I had heard of this conference many months ago and was quite interested in attending. So imagine how pleased I was to hear I was accepted as a volunteer for Museums and the Web, Asia (MWA2015).

MWA2015

As a volunteer I was asked to give up a Sunday afternoon but seeing as I got to pack conference bags with a group of the most interesting Museum staff and volunteers, I wasn’t too fussed. On Monday I helped out in two workshops, in the morning a hands-on content strategy workshop run by Conxa Rodà from the Museu Nacional d’Art de Catalunya, Barcelona, Spain and in the afternoon a developing a digital strategy for your organisation workshop with Steven Smith from KPMG Australia. On Tuesday I volunteered in a session called Innovation and Play in Museums which featured Catherine Styles from Sembl, Australia talking about Museums & the playful web – a revolution in sensemaking and a team from Flinders University and ACMI talking about What Retrogamers can teach the Museum.

There were two things I enjoyed most about this conference, getting to see Museums from a management perspective and meeting people I had only known on Twitter (Hi Jareen!). I volunteer in a Museum and to an extent I had already seen “behind the scenes” but this conference made me aware of what Museum Management discuss. It was like peeling back another layer and instead of seeing the muscle I was getting a glimpse at the bone (support structure) that make Museums work.

So let me tell you what I thought of MWA2015 workshops and sessions I attended.

Conxa’s workshop inspired me to think about the ways I consume Museum content as a user. She helped me to realise there is a distinct difference between content and delivery. For example it’s not just about ‘having an app’, what is the point in one if the content on it is sub-par? Content should be created first and content should be flexible enough to work across all delivery platforms. I really enjoyed the exercises of Conxa’s workshop, for someone aspiring to work with digital collections in future, her advice regarding content strategy was priceless.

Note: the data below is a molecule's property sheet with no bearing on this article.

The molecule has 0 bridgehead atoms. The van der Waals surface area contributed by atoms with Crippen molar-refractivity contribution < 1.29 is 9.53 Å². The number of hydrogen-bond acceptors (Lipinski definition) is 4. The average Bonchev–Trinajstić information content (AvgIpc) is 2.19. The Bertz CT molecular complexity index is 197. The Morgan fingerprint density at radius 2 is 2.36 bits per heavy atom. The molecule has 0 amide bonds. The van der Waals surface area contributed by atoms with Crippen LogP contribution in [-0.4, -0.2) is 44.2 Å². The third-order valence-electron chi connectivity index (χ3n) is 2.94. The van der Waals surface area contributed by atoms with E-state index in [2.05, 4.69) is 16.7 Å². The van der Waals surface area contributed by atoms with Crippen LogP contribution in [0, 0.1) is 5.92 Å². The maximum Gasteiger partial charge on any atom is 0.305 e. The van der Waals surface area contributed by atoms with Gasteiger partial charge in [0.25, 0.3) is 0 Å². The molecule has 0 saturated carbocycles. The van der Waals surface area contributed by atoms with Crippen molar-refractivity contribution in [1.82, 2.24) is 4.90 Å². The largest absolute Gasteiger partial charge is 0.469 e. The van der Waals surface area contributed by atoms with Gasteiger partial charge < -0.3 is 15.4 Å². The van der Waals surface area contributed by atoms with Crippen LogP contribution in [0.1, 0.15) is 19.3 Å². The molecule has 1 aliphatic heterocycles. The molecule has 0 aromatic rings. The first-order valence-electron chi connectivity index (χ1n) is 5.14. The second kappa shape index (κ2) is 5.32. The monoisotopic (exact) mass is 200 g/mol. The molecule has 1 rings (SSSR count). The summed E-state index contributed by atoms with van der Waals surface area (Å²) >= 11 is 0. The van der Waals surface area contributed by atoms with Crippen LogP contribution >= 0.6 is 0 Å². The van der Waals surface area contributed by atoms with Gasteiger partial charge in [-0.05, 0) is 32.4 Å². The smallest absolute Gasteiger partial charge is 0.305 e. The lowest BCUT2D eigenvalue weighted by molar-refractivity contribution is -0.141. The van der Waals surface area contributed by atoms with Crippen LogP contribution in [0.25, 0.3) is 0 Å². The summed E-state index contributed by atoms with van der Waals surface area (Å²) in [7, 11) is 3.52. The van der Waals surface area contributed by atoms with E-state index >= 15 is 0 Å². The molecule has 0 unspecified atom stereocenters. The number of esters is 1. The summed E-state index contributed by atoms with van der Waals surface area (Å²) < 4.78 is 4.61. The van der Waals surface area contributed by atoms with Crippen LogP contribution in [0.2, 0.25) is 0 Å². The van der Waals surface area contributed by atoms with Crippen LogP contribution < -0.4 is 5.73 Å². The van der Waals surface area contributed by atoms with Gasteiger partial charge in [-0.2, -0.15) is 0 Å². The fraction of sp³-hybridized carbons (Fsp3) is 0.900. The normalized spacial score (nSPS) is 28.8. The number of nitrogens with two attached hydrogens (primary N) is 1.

I found Steven’s workshop to be useful in a similar way. When we went around the tables introducing ourselves, I was particularly interested to hear what everyone else thought as their ‘digital strategy challenge’. Many agreed that resources both human and money were an issue, while others said support from higher up and company culture was an issue for them. I also got the feeling that “digital manager” (or a similar title) was a position undergoing sudden growth in the Museum world, as about 4-5 people in Steven’s workshop had recently taken on such jobs in the last 2 weeks.

The Keynote speaker on Tuesday also spoke about digital strategies. By this point it was pretty obvious to me that anything ‘digital’ was the new buzz word for Museums, which is understandable…

because it is undeniable that users expect to be able to interact with almost anything online, including cultural institutions. So to continue to be relevant to users Museums have been using more ‘digital’ methods to interpret their collections for users. Today, cultural institutions put together video like Museum Victoria’s Making Histories project or visual ways to search and connect collections.

The above links are also part of another blog post I have put together which contains all links and further reading I picked up at MWA2015. I am glad I got to go to MWA2015 as this conference has helped me to understand the strategies Museums employ to bring a good idea to fruition. I am now more keen than ever to gain experience in digital collections and content management.

Till next time!
DFTBA (Don’t Forget to be Awesome)

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